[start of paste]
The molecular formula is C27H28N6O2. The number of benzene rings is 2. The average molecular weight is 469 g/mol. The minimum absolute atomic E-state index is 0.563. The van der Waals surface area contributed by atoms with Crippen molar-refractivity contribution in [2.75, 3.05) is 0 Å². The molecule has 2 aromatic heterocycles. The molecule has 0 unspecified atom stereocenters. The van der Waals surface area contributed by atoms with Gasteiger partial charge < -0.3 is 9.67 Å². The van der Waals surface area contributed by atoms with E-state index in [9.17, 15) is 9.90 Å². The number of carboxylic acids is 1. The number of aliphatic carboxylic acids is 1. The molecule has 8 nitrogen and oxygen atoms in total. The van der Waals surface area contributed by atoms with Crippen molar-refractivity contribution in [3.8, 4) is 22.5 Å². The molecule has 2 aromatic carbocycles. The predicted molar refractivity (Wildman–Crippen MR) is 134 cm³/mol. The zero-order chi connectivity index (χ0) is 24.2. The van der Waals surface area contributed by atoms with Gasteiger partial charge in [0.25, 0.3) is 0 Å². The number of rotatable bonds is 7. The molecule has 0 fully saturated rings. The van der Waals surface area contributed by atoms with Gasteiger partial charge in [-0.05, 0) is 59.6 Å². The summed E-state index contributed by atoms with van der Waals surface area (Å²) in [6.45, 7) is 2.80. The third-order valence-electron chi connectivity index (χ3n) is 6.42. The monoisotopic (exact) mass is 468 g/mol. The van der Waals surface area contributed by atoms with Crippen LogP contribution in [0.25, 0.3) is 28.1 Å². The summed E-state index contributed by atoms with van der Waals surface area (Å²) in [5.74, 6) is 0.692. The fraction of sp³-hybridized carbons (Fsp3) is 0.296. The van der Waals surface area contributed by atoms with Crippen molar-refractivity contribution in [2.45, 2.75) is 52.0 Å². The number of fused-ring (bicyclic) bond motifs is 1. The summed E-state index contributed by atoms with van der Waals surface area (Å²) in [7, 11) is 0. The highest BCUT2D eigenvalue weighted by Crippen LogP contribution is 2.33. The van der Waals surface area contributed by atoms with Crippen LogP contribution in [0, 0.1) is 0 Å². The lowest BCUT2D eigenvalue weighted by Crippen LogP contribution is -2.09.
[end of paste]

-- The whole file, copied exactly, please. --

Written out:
The molecular formula is C27H28N6O2. The number of benzene rings is 2. The average molecular weight is 469 g/mol. The minimum absolute atomic E-state index is 0.563. The van der Waals surface area contributed by atoms with Crippen molar-refractivity contribution in [2.75, 3.05) is 0 Å². The molecule has 2 aromatic heterocycles. The molecule has 0 unspecified atom stereocenters. The van der Waals surface area contributed by atoms with Gasteiger partial charge < -0.3 is 9.67 Å². The van der Waals surface area contributed by atoms with E-state index in [9.17, 15) is 9.90 Å². The number of carboxylic acids is 1. The number of aliphatic carboxylic acids is 1. The molecule has 8 nitrogen and oxygen atoms in total. The van der Waals surface area contributed by atoms with Crippen molar-refractivity contribution in [3.8, 4) is 22.5 Å². The molecule has 2 aromatic carbocycles. The predicted molar refractivity (Wildman–Crippen MR) is 134 cm³/mol. The zero-order chi connectivity index (χ0) is 24.2. The van der Waals surface area contributed by atoms with Gasteiger partial charge in [0.25, 0.3) is 0 Å². The number of rotatable bonds is 7. The molecule has 0 fully saturated rings. The van der Waals surface area contributed by atoms with Gasteiger partial charge in [-0.05, 0) is 59.6 Å². The summed E-state index contributed by atoms with van der Waals surface area (Å²) in [6.45, 7) is 2.80. The third-order valence-electron chi connectivity index (χ3n) is 6.42. The monoisotopic (exact) mass is 468 g/mol. The van der Waals surface area contributed by atoms with Crippen LogP contribution in [0.25, 0.3) is 28.1 Å². The summed E-state index contributed by atoms with van der Waals surface area (Å²) in [5.74, 6) is 0.692. The fraction of sp³-hybridized carbons (Fsp3) is 0.296. The van der Waals surface area contributed by atoms with Crippen molar-refractivity contribution in [2.45, 2.75) is 52.0 Å². The number of fused-ring (bicyclic) bond motifs is 1. The summed E-state index contributed by atoms with van der Waals surface area (Å²) in [7, 11) is 0. The highest BCUT2D eigenvalue weighted by Crippen LogP contribution is 2.33. The van der Waals surface area contributed by atoms with Crippen LogP contribution in [0, 0.1) is 0 Å². The lowest BCUT2D eigenvalue weighted by Crippen LogP contribution is -2.09.